Valuev: Sadly, He's Everything The Critics Said He Was

08.10.06 - By Alden "The Kid" Chodash: With the exception of the Klitschko brothers, there hasn't been a good history of heavyweights over 6'5. Jess Willard, the Pottawatomie Giant, proved to be nothing more than a mediocre "white dope" exposed when Jack Dempsey blasted him out in three. Primo Carnera, the second heavyweight champion over 6'5, pulled boxing down to an all-time low according to The Ring magazine founder Nat Fleischer. Nicolai Valuev, setting a record for tallest heavyweight kingpin the sport has ever known, has just proven to us on Saturday (versus sluggish, and outmatched Monte Barrett) that he doesn't even match Carnera and Willard's limited ability as a giant heavyweight titleholder.

The skeptics of Valuev have stated this from the very beginning of his infamous title reign. We probably chose to ignore the skepticism based on the fact that the majority of the heavyweight landscape is traipsed by uninteresting types. Face it, the other heavyweight titleholders don't hold even a quarter of the invincibility that a popular champion should. That's a perfect excuse to ignore Valuev's technical deficiencies and see if he rises to the occasion against a fighter who never rose to the occasional in any major heavyweight contest, Monte Barrett. We were wrong.

The under-card consisted of two excellent light-heavyweights, Tomasz Adamek and Paul Briggs, who last year engaged in a rousing twelve round war that resulted in a razor thin victory for Tomasz Adamek. The highly anticipated rematch was under way and midway through the opening round a short left hook shot suddenly, and surprisingly dropped Adamek to the canvas for the first time in his career. Adamek, to his credit, fought back well and would have been easily awarded the round if it weren't for the knockdown. Adamek started to really open up in rounds two and three to even the battle, firing crisp and flashy combinations and moving while not giving Briggs a chance at a retaliation assault. Briggs in the fourth started to open up with his right hand that, as he found out, couldn't miss Adamek's chin. Briggs, seeing an advantage, stuck with that shot which limited Adamek's work-rate. Briggs took the fifth as well with his right hand alone. After a near even seventh, Adamek asserted himself in the eighth and in the ninth he dropped Briggs illegally with a low blow. Briggs got time to recover but when the action resumed, Adamek wobbled Briggs for the first time in all of their twenty rounds of combat against each other with a looping right hand. Briggs covered up but was obviously hurt. Briggs, to his credit, actually mounted a little counter attack on an advancing Adamek and the traded for the rest of the round until another low blow from Adamek stopped the action and gave him a possibly critical point deduction. Briggs found a way to avoid Adamek's power in the tenth and eleventh but in the twelfth, a round that could have decided the fight, Briggs let Adamek out work him. The verdict was out when Michael Buffer announced a majority decision in favor of Tomasz Adamek in a bout that really could of went either way. A third fight is possible for Adamek though there is much more options for him, including an eventual tangle with Clinton Woods or maybe Glen Johnson.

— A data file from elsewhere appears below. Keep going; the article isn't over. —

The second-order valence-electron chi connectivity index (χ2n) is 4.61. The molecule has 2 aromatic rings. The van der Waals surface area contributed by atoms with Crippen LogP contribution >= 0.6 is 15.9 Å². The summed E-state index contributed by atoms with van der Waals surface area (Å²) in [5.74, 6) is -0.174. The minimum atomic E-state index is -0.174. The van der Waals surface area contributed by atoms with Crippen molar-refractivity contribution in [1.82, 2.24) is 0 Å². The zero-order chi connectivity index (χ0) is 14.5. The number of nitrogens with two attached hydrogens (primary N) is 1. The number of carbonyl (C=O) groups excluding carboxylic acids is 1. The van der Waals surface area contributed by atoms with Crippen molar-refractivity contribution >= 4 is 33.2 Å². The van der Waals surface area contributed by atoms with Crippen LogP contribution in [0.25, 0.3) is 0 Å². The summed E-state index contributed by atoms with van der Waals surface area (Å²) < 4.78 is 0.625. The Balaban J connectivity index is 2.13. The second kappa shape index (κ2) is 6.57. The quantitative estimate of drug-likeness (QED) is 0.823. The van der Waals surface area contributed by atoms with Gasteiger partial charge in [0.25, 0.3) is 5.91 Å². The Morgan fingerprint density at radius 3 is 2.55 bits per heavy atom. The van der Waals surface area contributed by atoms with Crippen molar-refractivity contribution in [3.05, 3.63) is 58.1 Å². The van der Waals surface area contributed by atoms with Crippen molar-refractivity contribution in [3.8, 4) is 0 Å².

From the fireworks displayed in the first fight, it was obvious that the main event had an especially difficult task of trying to steal the show though for a moment in the first round it had a chance. Barrett, early in the fight landed an awkward looping right hand that buckled Valuev's legs and, almost immediately, Valuev came back to nearly drop Barrett with a hard right hand. After another right hand hurt Barrett, Monte stuck to a terribly boring strategy that consisted of throwing a wild right hand and clinching. Barrett, for a moment in the fourth, was in control as he summoned up the gumption to fire away at the giant in close quarters. From then on it was all Valuev. Though he wasn't hurting Barrett with his right hands he landed them frequently and was breaking down the smaller man. The first knockdown was registered in round eight when a short right hand dropped Barrett to the canvas. In the eleventh, a tremendous right hand with all 339 pounds behind it devastatingly dropped the increasingly lesser man. The referee surprisingly resumed the action to let a hard left drop Barrett for the second time in the round. The referee unwisely let the fight go on until James Bashir, Barrett's trainer, showed mercy in ending the one-sided slaughter. Television commentator Larry Merchant correctly stated that stamina was the only impressive feature in Valuev's repertoire.

Another setback for the heavyweight division and a disappointment for the boxing fans who were expecting more than just a unique "figure" as heavyweight champion.

Alden "The Kid" Chodash is the newest and youngest member of the Boxing Writers Association of America as well as webmaster of

Article posted on 08.10.2006

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